January 27, 2006

The median home price for a single-family house in San Luis Obispo County fell nearly 12 percent in December, or more than $70,000


Pop.

Amazing numbers, and amazingly mind-numbing comments from the local realtors

All is well... All is well. Remain calm... Remain calm..

Not sure about you, but when I hear that, I run for the nearest life boat

The median home price for a single-family house in San Luis Obispo County fell nearly 12 percent in December, or more than $70,000, but local real estate professionals warn that it is too early to determine if the market is headed downward.

The $534,930 median home price -- the statistical point where half of the homes sell for more and half for less -- declined 11.6 percent from the November price of about $605,160, according to the California Association of Realtors.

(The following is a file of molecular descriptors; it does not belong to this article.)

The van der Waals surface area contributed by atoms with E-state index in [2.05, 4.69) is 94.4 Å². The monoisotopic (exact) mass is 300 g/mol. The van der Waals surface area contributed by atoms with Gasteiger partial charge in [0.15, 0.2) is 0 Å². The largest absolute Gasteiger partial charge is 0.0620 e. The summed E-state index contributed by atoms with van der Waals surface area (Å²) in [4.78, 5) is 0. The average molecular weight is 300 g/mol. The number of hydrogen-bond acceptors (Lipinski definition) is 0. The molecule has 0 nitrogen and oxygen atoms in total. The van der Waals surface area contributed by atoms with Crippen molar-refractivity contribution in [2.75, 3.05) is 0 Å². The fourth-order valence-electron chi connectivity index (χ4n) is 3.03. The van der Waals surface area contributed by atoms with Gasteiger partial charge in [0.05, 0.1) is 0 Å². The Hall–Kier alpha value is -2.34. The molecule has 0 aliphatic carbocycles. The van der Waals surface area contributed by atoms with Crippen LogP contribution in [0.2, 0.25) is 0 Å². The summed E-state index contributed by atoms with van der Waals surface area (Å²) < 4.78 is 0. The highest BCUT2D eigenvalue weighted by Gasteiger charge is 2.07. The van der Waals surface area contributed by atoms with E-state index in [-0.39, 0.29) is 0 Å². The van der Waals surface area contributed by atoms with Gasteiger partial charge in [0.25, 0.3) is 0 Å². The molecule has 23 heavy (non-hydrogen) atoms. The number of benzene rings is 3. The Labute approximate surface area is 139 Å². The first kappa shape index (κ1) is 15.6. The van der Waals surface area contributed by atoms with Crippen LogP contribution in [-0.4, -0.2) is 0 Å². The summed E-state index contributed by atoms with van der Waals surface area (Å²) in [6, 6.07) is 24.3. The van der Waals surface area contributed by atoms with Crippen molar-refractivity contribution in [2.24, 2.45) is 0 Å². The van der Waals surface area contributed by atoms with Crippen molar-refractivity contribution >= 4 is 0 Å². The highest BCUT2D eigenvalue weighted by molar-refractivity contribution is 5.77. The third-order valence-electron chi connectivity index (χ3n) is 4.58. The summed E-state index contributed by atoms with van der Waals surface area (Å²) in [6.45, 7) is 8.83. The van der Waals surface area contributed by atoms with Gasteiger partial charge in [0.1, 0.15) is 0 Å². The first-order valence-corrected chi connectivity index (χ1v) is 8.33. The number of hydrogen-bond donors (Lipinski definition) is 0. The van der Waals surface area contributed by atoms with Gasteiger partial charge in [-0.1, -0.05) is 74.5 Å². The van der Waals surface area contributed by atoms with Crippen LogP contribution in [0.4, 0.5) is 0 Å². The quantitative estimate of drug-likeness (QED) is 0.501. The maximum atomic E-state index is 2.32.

Nonetheless, it still represents a 12.5 percent increase from December 2004 when the median-priced home sold for nearly $475,610. The December 2005 figure was the lowest monthly median price registered since May 2005.

In another measure of the local housing market, permits for new homes were down 14.4 percent in 2005 for the county, with 1,937 permits. The steepest decline in the county was for the city of San Luis Obispo, which saw permit activity fall 69.6 percent to 35 from 115 permits in 2004.

91 comments:

Anonymous said...

Dow almost at 11,000 again......what is up with that?

AmazingRuss said...